Role of international conventions in promoting avian conservation through reduced lead toxicosis: Progression towards a non-toxic agenda

Vernon G. Thomas, Raimon Guitart

Research output: Contribution to journalArticleResearchpeer-review

15 Citations (Scopus)

Abstract

The transition to the use of non-toxic shot and fishing weights has been slow at the international level despite the Bern Convention and the African Eurasian Migratory Waterbird Agreement (AEWA) having called for a ban on lead shot use by the year 2000. Adopting lead substitutes is also consistent with the habitat goals of the Ramsar Convention and the Biodiversity Convention. In countries where non-toxic shot and sinkers are required by law, published studies show a marked reduction in lead toxicosis and large savings of birds. A renewed commitment from the AEWA, the Bern Convention, and especially the Ramsar Convention is needed to encourage their parties to regulate the use of non-toxic materials. Eleven different non-toxic substitutes for shot now exist, and some of these can also serve as substitutes for lead sinkers. While previous regulatory emphasis has been placed on wetland habitats, any new initiatives could also propose a phasing out of lead shot in upland habitats to reduce the prevalence of secondary lead poisoning of migratory raptors. © BirdLife International 2005.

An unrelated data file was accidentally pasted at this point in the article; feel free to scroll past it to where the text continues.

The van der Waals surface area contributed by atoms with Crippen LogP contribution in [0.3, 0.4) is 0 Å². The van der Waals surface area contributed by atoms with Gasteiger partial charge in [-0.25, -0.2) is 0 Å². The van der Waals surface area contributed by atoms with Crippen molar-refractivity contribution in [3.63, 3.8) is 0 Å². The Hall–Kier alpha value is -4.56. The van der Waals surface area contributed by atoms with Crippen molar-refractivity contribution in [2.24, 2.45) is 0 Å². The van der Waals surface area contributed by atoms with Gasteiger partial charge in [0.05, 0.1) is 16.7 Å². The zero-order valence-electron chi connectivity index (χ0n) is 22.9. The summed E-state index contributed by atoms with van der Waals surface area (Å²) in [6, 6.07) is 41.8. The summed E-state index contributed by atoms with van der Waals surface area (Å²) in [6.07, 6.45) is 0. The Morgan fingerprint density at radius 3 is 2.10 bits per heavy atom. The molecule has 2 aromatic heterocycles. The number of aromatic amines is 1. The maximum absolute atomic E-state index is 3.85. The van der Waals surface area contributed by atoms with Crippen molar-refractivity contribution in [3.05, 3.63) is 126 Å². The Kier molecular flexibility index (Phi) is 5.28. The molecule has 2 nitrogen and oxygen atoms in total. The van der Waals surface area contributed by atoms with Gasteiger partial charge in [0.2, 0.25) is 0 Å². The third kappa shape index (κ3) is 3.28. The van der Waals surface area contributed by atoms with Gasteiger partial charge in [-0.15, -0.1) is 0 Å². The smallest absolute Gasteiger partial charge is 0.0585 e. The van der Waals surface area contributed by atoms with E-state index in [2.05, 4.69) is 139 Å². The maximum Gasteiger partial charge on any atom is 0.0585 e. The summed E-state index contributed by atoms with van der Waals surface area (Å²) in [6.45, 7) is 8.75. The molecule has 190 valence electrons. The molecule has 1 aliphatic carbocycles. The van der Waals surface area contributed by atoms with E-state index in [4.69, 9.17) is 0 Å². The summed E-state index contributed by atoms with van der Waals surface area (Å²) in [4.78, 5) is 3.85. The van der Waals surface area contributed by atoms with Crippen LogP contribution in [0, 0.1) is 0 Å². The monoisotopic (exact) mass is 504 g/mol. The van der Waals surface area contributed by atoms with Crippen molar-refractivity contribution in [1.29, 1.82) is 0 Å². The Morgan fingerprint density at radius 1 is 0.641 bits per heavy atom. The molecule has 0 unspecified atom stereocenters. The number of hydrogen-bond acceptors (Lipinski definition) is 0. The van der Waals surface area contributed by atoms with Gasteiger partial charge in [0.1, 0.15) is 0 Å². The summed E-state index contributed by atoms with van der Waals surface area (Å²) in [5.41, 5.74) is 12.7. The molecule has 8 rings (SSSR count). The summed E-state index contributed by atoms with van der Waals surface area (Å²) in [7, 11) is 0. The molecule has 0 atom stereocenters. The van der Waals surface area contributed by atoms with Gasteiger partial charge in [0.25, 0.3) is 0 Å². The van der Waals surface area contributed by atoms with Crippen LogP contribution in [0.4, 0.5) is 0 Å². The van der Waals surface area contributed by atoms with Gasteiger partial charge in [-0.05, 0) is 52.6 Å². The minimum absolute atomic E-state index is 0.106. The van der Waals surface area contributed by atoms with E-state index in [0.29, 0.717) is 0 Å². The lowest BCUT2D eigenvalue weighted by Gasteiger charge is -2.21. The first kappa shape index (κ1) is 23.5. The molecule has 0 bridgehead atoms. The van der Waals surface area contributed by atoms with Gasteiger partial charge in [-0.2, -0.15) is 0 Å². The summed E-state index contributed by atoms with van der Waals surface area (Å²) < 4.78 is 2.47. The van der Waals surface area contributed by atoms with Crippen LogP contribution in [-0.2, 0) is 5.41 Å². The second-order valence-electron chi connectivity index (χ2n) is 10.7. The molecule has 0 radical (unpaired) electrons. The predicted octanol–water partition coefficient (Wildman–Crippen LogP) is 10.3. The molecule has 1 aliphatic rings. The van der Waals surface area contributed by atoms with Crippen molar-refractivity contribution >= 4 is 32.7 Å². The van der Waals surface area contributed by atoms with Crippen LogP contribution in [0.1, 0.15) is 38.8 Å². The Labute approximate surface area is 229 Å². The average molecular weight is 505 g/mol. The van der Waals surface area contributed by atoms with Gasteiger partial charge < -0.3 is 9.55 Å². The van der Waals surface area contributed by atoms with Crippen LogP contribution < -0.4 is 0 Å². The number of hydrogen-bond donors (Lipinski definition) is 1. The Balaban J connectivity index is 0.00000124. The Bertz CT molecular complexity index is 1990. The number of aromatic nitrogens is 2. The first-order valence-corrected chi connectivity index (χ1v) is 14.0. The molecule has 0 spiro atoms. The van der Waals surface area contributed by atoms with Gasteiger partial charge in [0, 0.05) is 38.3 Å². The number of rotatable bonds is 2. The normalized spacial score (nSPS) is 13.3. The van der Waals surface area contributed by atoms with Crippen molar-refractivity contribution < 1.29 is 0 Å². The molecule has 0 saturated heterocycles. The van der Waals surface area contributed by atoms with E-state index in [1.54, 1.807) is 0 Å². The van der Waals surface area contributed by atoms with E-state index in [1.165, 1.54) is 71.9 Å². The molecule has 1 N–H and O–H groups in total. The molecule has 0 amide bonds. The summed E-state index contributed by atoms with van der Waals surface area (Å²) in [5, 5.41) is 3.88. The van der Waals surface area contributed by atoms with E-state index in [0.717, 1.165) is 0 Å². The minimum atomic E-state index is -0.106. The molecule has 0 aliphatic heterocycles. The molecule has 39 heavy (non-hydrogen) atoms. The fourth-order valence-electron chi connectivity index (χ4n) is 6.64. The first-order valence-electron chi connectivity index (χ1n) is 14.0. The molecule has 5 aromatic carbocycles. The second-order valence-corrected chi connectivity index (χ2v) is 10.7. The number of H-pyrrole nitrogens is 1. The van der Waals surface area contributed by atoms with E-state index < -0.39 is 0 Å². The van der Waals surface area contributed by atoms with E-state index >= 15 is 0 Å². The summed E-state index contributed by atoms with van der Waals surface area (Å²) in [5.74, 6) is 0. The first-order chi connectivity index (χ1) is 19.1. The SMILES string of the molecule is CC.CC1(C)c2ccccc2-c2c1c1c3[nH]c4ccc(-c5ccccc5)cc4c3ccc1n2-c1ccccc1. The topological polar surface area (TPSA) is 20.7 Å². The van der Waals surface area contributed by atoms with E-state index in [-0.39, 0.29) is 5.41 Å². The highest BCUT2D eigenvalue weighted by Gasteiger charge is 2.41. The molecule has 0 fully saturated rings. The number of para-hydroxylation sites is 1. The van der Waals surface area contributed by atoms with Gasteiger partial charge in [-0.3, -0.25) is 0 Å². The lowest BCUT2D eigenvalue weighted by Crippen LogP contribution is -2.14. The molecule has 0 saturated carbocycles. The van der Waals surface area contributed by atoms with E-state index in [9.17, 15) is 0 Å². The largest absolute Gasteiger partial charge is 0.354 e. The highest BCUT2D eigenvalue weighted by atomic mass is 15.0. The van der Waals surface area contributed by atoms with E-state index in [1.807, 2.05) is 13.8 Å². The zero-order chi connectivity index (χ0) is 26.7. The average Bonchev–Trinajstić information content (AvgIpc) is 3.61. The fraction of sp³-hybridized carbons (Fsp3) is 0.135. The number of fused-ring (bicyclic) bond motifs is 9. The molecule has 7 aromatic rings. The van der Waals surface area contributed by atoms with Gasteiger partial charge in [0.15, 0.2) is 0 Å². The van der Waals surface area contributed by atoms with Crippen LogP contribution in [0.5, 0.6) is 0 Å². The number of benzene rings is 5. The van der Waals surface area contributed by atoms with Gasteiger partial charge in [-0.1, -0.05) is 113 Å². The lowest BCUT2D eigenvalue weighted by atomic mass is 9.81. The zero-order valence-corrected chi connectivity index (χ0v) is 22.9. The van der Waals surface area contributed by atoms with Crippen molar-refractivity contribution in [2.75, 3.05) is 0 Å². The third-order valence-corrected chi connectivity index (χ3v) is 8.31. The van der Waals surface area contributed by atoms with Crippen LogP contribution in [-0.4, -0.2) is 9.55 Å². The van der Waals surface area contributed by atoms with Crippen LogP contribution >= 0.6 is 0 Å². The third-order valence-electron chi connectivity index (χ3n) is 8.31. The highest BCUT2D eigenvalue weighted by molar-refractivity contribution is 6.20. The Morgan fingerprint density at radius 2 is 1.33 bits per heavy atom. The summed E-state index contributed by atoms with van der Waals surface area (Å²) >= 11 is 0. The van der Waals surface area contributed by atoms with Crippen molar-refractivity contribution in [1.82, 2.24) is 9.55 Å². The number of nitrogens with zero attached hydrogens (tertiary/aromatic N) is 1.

Original languageEnglish
Pages (from-to)147-160
JournalBird Conservation International
Volume15
DOIs
Publication statusPublished - 1 Jun 2005

Fingerprint Dive into the research topics of 'Role of international conventions in promoting avian conservation through reduced lead toxicosis: Progression towards a non-toxic agenda'. Together they form a unique fingerprint.

Cite this